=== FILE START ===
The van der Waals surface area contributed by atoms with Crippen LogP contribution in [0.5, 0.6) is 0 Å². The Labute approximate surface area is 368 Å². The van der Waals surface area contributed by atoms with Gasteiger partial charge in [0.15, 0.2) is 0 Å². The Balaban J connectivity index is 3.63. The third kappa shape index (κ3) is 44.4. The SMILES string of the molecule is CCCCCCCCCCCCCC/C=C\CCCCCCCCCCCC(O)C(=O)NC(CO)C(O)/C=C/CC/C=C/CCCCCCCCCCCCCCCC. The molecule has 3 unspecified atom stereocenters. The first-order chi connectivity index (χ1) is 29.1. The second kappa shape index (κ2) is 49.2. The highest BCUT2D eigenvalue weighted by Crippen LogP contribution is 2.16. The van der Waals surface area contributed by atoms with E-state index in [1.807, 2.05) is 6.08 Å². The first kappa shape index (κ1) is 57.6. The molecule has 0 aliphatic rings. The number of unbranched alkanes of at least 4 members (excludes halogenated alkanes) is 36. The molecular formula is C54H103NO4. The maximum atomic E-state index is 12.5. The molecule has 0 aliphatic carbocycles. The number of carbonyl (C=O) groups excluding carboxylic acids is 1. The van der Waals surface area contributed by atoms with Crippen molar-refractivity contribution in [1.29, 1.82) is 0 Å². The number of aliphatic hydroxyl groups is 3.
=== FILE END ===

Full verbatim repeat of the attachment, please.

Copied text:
The van der Waals surface area contributed by atoms with Crippen LogP contribution in [0.5, 0.6) is 0 Å². The Labute approximate surface area is 368 Å². The van der Waals surface area contributed by atoms with Gasteiger partial charge in [0.15, 0.2) is 0 Å². The Balaban J connectivity index is 3.63. The third kappa shape index (κ3) is 44.4. The SMILES string of the molecule is CCCCCCCCCCCCCC/C=C\CCCCCCCCCCCC(O)C(=O)NC(CO)C(O)/C=C/CC/C=C/CCCCCCCCCCCCCCCC. The molecule has 3 unspecified atom stereocenters. The first-order chi connectivity index (χ1) is 29.1. The second kappa shape index (κ2) is 49.2. The highest BCUT2D eigenvalue weighted by Crippen LogP contribution is 2.16. The van der Waals surface area contributed by atoms with E-state index in [1.807, 2.05) is 6.08 Å². The first kappa shape index (κ1) is 57.6. The molecule has 0 aliphatic rings. The number of unbranched alkanes of at least 4 members (excludes halogenated alkanes) is 36. The molecular formula is C54H103NO4. The maximum atomic E-state index is 12.5. The molecule has 0 aliphatic carbocycles. The number of carbonyl (C=O) groups excluding carboxylic acids is 1. The van der Waals surface area contributed by atoms with Crippen molar-refractivity contribution in [1.29, 1.82) is 0 Å². The number of aliphatic hydroxyl groups is 3.